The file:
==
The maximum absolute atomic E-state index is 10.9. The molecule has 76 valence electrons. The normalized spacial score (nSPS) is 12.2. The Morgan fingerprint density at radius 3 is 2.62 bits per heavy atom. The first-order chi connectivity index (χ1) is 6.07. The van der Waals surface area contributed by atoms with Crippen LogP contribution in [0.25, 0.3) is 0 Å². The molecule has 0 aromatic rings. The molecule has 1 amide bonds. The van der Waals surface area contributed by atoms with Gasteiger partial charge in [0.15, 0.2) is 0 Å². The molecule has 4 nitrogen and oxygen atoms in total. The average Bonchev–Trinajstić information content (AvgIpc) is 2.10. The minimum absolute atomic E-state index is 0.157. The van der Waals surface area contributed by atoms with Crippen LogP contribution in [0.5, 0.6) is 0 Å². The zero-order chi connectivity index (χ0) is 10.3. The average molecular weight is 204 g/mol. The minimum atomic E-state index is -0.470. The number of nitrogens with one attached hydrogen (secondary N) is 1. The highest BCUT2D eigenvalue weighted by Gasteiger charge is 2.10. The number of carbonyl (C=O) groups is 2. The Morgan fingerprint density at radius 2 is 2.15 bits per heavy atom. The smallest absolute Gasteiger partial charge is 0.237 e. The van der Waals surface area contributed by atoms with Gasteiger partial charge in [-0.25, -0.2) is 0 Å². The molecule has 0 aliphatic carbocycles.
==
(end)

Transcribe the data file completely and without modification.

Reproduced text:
The maximum absolute atomic E-state index is 10.9. The molecule has 76 valence electrons. The normalized spacial score (nSPS) is 12.2. The Morgan fingerprint density at radius 3 is 2.62 bits per heavy atom. The first-order chi connectivity index (χ1) is 6.07. The van der Waals surface area contributed by atoms with Crippen LogP contribution in [0.25, 0.3) is 0 Å². The molecule has 0 aromatic rings. The molecule has 1 amide bonds. The van der Waals surface area contributed by atoms with Gasteiger partial charge in [0.15, 0.2) is 0 Å². The molecule has 4 nitrogen and oxygen atoms in total. The average Bonchev–Trinajstić information content (AvgIpc) is 2.10. The minimum absolute atomic E-state index is 0.157. The van der Waals surface area contributed by atoms with Crippen LogP contribution in [0.5, 0.6) is 0 Å². The zero-order chi connectivity index (χ0) is 10.3. The average molecular weight is 204 g/mol. The minimum atomic E-state index is -0.470. The number of nitrogens with one attached hydrogen (secondary N) is 1. The highest BCUT2D eigenvalue weighted by Gasteiger charge is 2.10. The number of carbonyl (C=O) groups is 2. The Morgan fingerprint density at radius 2 is 2.15 bits per heavy atom. The smallest absolute Gasteiger partial charge is 0.237 e. The van der Waals surface area contributed by atoms with Gasteiger partial charge in [-0.25, -0.2) is 0 Å². The molecule has 0 aliphatic carbocycles.